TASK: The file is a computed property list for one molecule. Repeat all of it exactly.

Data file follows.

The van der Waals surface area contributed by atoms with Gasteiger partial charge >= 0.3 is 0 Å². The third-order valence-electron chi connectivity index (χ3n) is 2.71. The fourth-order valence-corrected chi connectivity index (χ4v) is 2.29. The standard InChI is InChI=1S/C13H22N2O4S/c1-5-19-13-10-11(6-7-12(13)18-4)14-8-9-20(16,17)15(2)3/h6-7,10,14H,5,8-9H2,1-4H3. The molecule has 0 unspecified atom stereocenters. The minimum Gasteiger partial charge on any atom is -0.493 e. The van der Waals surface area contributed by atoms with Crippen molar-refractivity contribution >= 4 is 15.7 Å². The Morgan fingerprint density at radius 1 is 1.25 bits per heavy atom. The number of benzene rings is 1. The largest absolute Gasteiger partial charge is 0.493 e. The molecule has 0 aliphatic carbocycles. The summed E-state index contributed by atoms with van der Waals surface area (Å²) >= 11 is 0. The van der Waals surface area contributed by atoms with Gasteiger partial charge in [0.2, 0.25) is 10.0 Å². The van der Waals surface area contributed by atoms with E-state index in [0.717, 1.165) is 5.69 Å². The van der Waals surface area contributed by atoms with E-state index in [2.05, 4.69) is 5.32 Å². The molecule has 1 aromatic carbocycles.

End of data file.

The van der Waals surface area contributed by atoms with Gasteiger partial charge >= 0.3 is 0 Å². The third-order valence-electron chi connectivity index (χ3n) is 2.71. The fourth-order valence-corrected chi connectivity index (χ4v) is 2.29. The standard InChI is InChI=1S/C13H22N2O4S/c1-5-19-13-10-11(6-7-12(13)18-4)14-8-9-20(16,17)15(2)3/h6-7,10,14H,5,8-9H2,1-4H3. The molecule has 0 unspecified atom stereocenters. The minimum Gasteiger partial charge on any atom is -0.493 e. The van der Waals surface area contributed by atoms with Crippen molar-refractivity contribution >= 4 is 15.7 Å². The Morgan fingerprint density at radius 1 is 1.25 bits per heavy atom. The number of benzene rings is 1. The largest absolute Gasteiger partial charge is 0.493 e. The molecule has 0 aliphatic carbocycles. The summed E-state index contributed by atoms with van der Waals surface area (Å²) >= 11 is 0. The van der Waals surface area contributed by atoms with Gasteiger partial charge in [0.2, 0.25) is 10.0 Å². The van der Waals surface area contributed by atoms with E-state index in [0.717, 1.165) is 5.69 Å². The van der Waals surface area contributed by atoms with E-state index in [2.05, 4.69) is 5.32 Å². The molecule has 1 aromatic carbocycles.